NHS ‘could lose 38,000 jobs’

The NHS could lose 38,000 jobs, including frontline staff such as doctors and nurses, according to a leaked report.

The figures come from a document written in November for a Department of Health (DoH) meeting in December which has been seen by the Heath Service Journal.

According to the leak, the draft NHS pay and workforce strategy predicts a shortfall of 1,200 GPs, 14,000 nurses and 1,100 junior and staff-grade doctors by 2011.

But while there are set to be a series of shortages in some positions, there will also be 3,200 consultants who the NHS cannot afford to pay for on top of 16,200 other health professionals that are not needed, including physiotherapists and radiographers.

The DOH said the analysis was at an early stage, it would consult relevant groups before making any changes, and some of these ideas would be “dropped” while other “will become policy”.

When the document is finalised, it will be included in the chancellor’s comprehensive spending review this summer.

Shadow health secretary Andrew Lansley calculates that the leaked draft of the NHS pay and workforce strategy for 2008 to 2011 could see 38,000 people lose their jobs

“This latest fiasco in workforce planning is the bleakest possible start to 2007 for the NHS,” he said.

“By cynically using the misery of unemployment to cut pay in the NHS, Labour ministers are making hardworking doctors and nurses pay for governmental incompetence. The effect on morale will be dire.”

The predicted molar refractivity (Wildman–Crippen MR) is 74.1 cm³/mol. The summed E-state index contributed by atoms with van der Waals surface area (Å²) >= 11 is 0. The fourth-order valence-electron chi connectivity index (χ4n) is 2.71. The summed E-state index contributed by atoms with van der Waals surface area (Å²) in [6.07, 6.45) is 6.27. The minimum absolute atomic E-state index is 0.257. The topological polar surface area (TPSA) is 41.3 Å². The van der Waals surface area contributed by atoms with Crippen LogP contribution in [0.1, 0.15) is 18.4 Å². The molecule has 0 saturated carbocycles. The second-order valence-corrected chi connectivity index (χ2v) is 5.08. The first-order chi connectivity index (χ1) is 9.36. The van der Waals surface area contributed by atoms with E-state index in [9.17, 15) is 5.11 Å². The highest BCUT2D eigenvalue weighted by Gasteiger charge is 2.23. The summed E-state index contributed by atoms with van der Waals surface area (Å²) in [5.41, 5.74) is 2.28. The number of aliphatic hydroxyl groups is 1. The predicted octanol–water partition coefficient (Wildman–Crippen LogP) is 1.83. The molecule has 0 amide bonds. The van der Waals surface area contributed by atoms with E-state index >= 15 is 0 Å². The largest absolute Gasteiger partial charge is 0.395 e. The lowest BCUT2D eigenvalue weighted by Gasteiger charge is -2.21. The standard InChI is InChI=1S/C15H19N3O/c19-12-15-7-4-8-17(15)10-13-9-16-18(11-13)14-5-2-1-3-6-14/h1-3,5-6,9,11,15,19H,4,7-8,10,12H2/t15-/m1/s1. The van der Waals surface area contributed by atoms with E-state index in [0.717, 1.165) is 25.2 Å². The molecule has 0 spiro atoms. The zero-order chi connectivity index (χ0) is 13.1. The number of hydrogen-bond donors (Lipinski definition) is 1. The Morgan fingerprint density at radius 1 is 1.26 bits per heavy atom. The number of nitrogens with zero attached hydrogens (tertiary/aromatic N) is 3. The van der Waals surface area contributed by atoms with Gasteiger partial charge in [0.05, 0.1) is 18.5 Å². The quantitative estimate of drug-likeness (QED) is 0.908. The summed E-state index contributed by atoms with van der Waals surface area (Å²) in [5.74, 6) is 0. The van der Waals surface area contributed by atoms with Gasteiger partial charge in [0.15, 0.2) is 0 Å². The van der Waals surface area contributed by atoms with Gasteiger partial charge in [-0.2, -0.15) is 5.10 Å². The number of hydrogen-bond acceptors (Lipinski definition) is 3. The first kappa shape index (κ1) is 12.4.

Norman Lamb, Liberal Democrat health spokesperson, added that the document’s forecast for “massive” cuts in the number of consultant doctors was a result of previous policy mistakes.

“The impact of the government’s botched reform of the consultant contract is now worryingly clear – the NHS is unable to afford all the specialist doctors it needs,” he said.

“The government seems willing to allow doctors to join the dole queue or downgrade their responsibilities in order to deal with their own chronic mismanagement of the NHS.”

Doctors’ groups were not too impressed either.

Dr Jonathan Fielden, chairman of the British Medical Association’s (BMA) consultants’ committee, commented: “If these really are the views of Department of Health advisors, then they are seriously out of touch with the NHS.

“They seem determined to destroy the ethos and values of the NHS, which the profession and patients cherish so dearly, and are so essential to its survival.”

But the DoH rejected claims that its analysis revealed a new crisis.

“It is only prudent and sensible to analyse what the workforce make-up should be to meet those challenges,” a spokesman said.

“To portray a responsible piece of planning as another ‘crisis for the NHS story’ is alarmist mischief-making on a grand scale.”

The spokesman added that the report was “at an early stage”, and the ideas in the paper were “very much what any health expert would be expecting the department to be considering”.

“We have already been in discussion with unions and other partners on the issues and we will of course consult with stakeholders as the thinking develops.

“Some of these ideas will be dropped and some will become policy.”